As a Darwin skeptic, journalist Tom Bethell preceded almost everyone I know. His groundbreaking attack on evolutionary theory in Harper’s Magazine appeared in 1976. It is my sad duty to report that Tom passed away on Friday. We will have more to say about him. As to his gifts as a writer and thinker, I reviewed his wonderful book Darwin’s House of Cards back in 2017. From, “Tom Bethell’s Rebuke to Fellow Journalists: A Skeptical Look at Evolution Is Not Beyond Your Powers“:
Not a religious apologist or a cheerleader for any competing view, but rather an old-fashioned skeptic, Bethell has been doubting Darwin since he was an undergraduate at Oxford University. I admit he’s a longtime friendly acquaintance and a contributor to Evolution News, so I’m not unbiased. But others who, like me, have followed him for years agree in savoring his work.
That includes some eminent names. Novelist Tom Wolfe has called him “one of our most brilliant essayists,” and Andrew Ferguson at The Weekly Standard, a great writer himself, says, “As a journalist, Tom Bethell is fearless. As a storyteller and stylist he is peerless. All his gifts are on generous display in this fascinating and admirable book.”
He has been writing about Darwin (among many other subjects, of course) for forty-plus years, beginning with an article in Harper’s in 1976. Wry, unfailingly clear, never technical, yet astonishingly well informed, he has produced what might be the Platonic ideal of an introduction to an often challenging and certainly controversial subject. He covers the waterfront, probing the strength of Darwinian thinking with reference to common descent, natural selection, extinction, homology, convergence, the fossil record, biogeography, cladistics, Lenski’s long-term experiment with bacteria, and much more.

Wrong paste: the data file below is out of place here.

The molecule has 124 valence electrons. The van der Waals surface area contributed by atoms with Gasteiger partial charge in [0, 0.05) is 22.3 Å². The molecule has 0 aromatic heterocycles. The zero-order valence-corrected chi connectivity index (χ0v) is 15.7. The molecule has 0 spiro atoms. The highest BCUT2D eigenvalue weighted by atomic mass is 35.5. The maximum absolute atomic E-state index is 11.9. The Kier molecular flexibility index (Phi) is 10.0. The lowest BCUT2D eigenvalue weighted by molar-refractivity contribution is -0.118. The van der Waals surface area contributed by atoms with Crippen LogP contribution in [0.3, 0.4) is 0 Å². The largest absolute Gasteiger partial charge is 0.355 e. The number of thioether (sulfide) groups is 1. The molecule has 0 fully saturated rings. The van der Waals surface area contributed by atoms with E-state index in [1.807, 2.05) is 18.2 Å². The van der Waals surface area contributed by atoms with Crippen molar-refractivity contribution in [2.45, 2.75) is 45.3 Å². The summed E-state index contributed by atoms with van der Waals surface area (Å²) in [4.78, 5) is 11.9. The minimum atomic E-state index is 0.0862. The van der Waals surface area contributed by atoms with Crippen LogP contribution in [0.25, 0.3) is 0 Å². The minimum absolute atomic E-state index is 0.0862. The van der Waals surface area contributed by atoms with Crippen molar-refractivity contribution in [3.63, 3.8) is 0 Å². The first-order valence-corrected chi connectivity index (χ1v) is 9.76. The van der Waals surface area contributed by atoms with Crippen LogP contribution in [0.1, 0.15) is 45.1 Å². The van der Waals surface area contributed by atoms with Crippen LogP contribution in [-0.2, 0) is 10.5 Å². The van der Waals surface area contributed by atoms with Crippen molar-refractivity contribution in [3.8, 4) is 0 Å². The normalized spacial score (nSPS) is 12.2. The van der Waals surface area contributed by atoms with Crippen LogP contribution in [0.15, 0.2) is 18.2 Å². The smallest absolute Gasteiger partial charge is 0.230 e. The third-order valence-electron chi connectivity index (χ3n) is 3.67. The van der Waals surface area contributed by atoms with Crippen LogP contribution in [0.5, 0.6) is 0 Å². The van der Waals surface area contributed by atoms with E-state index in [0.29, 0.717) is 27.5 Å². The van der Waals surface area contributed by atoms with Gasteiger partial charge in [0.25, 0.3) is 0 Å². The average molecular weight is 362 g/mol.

He concludes that while confidence in the pillars of Darwinism — common descent and innovation through natural selection — hit their high-water mark at the celebration of the Origin of Species in 1959, the evidence has steadily and increasingly gone against the theory. The whole edifice rested on a 19th century faith in Progress, propped up by a dogmatic commitment to materialism. As the former falters, the structure is in danger of collapse.
A Gift for Friendship
To have won the admiration of Tom Wolfe is no small accomplishment for a journalist. Bethell was a vivid personality and highly independent. He could be entertainingly irascible, as he demonstrated in an email list in which we both participated. He was also loyal. I thought of him recently in connection with another journalist I knew, Joseph Sobran. As some may recall, Joe Sobran self-destructed, in career terms, and was forced out at National Review. By the end of his life, he had reconciled with his former employer, William F. Buckley Jr. But in the years when as far as I’m aware, everyone else in the world of conservative journalism had dropped Sobran as too toxic, Tom Bethell, I know, remained his close friend. That struck me as a tribute to Tom’s character. A gift for loyalty and friendship is undoubtedly even more precious than a gift for thought, analysis, or writing.
I remember having an exchange with Tom about the meaning of his last name, which seems to correspond to the Biblical place name Beth El, meaning “House of God.” He has gone on now to that House. All his friends at Discovery Institute wish Tom’s wife Donna much comfort. You can see him below in a video we released, “Iconoclast: One Journalist’s Odyssey through the Darwin Debates.”